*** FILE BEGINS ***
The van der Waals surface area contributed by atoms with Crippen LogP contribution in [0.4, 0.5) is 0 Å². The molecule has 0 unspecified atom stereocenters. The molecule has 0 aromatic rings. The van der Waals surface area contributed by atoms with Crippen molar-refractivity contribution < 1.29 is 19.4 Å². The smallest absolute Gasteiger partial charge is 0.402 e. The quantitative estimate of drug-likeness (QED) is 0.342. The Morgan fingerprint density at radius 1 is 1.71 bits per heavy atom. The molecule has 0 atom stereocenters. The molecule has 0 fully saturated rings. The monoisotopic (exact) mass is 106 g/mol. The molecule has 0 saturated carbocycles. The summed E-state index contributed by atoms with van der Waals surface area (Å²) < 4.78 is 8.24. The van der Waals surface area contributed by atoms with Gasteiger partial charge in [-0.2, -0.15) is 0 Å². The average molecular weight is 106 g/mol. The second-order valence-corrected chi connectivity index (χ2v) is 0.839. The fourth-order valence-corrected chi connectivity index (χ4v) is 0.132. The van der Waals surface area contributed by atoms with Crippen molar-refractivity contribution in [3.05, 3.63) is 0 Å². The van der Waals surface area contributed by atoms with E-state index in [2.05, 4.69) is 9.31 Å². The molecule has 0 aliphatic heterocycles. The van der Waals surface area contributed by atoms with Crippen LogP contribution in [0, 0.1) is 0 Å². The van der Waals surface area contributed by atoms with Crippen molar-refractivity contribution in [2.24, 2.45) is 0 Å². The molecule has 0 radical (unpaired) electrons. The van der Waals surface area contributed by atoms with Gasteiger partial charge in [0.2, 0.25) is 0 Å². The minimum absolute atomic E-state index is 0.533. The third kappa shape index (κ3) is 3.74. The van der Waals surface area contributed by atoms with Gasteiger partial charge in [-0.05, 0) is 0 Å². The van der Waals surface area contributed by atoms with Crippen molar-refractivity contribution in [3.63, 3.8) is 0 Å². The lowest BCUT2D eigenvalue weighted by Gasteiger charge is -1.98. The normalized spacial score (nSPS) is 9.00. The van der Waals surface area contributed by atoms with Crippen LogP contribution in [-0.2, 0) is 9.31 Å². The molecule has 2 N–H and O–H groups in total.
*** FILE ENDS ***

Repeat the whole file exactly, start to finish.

The van der Waals surface area contributed by atoms with Crippen LogP contribution in [0.4, 0.5) is 0 Å². The molecule has 0 unspecified atom stereocenters. The molecule has 0 aromatic rings. The van der Waals surface area contributed by atoms with Crippen molar-refractivity contribution < 1.29 is 19.4 Å². The smallest absolute Gasteiger partial charge is 0.402 e. The quantitative estimate of drug-likeness (QED) is 0.342. The Morgan fingerprint density at radius 1 is 1.71 bits per heavy atom. The molecule has 0 atom stereocenters. The molecule has 0 fully saturated rings. The monoisotopic (exact) mass is 106 g/mol. The molecule has 0 saturated carbocycles. The summed E-state index contributed by atoms with van der Waals surface area (Å²) < 4.78 is 8.24. The van der Waals surface area contributed by atoms with Gasteiger partial charge in [-0.2, -0.15) is 0 Å². The average molecular weight is 106 g/mol. The second-order valence-corrected chi connectivity index (χ2v) is 0.839. The fourth-order valence-corrected chi connectivity index (χ4v) is 0.132. The van der Waals surface area contributed by atoms with Crippen molar-refractivity contribution in [3.05, 3.63) is 0 Å². The van der Waals surface area contributed by atoms with E-state index in [2.05, 4.69) is 9.31 Å². The molecule has 0 aliphatic heterocycles. The van der Waals surface area contributed by atoms with Crippen LogP contribution in [0, 0.1) is 0 Å². The van der Waals surface area contributed by atoms with Crippen molar-refractivity contribution in [2.24, 2.45) is 0 Å². The molecule has 0 radical (unpaired) electrons. The van der Waals surface area contributed by atoms with Gasteiger partial charge in [0.2, 0.25) is 0 Å². The minimum absolute atomic E-state index is 0.533. The third kappa shape index (κ3) is 3.74. The van der Waals surface area contributed by atoms with Gasteiger partial charge in [-0.05, 0) is 0 Å². The van der Waals surface area contributed by atoms with Crippen molar-refractivity contribution in [3.63, 3.8) is 0 Å². The lowest BCUT2D eigenvalue weighted by Gasteiger charge is -1.98. The normalized spacial score (nSPS) is 9.00. The van der Waals surface area contributed by atoms with Crippen LogP contribution in [-0.2, 0) is 9.31 Å². The molecule has 2 N–H and O–H groups in total.